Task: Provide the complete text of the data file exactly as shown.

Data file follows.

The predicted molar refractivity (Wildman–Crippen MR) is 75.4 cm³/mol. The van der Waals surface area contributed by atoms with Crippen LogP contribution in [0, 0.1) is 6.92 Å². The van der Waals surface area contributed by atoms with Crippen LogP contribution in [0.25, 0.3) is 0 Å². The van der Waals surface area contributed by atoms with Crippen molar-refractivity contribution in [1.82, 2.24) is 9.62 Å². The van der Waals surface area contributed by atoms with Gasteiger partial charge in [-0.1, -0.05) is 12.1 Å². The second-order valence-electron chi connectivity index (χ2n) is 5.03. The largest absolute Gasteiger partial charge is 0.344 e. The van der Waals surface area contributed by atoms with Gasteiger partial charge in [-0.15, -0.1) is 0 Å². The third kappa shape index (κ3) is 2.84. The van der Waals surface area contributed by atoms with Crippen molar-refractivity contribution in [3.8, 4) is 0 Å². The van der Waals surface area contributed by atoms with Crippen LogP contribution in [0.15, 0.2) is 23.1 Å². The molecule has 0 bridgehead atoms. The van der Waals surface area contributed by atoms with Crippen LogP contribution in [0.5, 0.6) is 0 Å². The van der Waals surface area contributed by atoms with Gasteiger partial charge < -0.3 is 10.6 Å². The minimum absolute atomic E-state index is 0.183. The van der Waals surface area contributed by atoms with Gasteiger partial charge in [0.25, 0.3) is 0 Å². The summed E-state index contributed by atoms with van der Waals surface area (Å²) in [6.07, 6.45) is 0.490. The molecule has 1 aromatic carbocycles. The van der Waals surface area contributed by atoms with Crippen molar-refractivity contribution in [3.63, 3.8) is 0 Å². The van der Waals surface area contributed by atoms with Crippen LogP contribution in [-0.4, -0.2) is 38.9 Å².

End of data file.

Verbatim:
The predicted molar refractivity (Wildman–Crippen MR) is 75.4 cm³/mol. The van der Waals surface area contributed by atoms with Crippen LogP contribution in [0, 0.1) is 6.92 Å². The van der Waals surface area contributed by atoms with Crippen LogP contribution in [0.25, 0.3) is 0 Å². The van der Waals surface area contributed by atoms with Crippen molar-refractivity contribution in [1.82, 2.24) is 9.62 Å². The van der Waals surface area contributed by atoms with Gasteiger partial charge in [-0.1, -0.05) is 12.1 Å². The second-order valence-electron chi connectivity index (χ2n) is 5.03. The largest absolute Gasteiger partial charge is 0.344 e. The van der Waals surface area contributed by atoms with Gasteiger partial charge in [-0.15, -0.1) is 0 Å². The third kappa shape index (κ3) is 2.84. The van der Waals surface area contributed by atoms with Crippen molar-refractivity contribution in [3.8, 4) is 0 Å². The van der Waals surface area contributed by atoms with Crippen LogP contribution in [0.15, 0.2) is 23.1 Å². The molecule has 0 bridgehead atoms. The van der Waals surface area contributed by atoms with Crippen LogP contribution in [0.5, 0.6) is 0 Å². The van der Waals surface area contributed by atoms with Gasteiger partial charge < -0.3 is 10.6 Å². The minimum absolute atomic E-state index is 0.183. The van der Waals surface area contributed by atoms with Gasteiger partial charge in [0.25, 0.3) is 0 Å². The summed E-state index contributed by atoms with van der Waals surface area (Å²) in [6.07, 6.45) is 0.490. The molecule has 1 aromatic carbocycles. The van der Waals surface area contributed by atoms with Crippen molar-refractivity contribution in [3.63, 3.8) is 0 Å². The van der Waals surface area contributed by atoms with Crippen LogP contribution in [-0.4, -0.2) is 38.9 Å².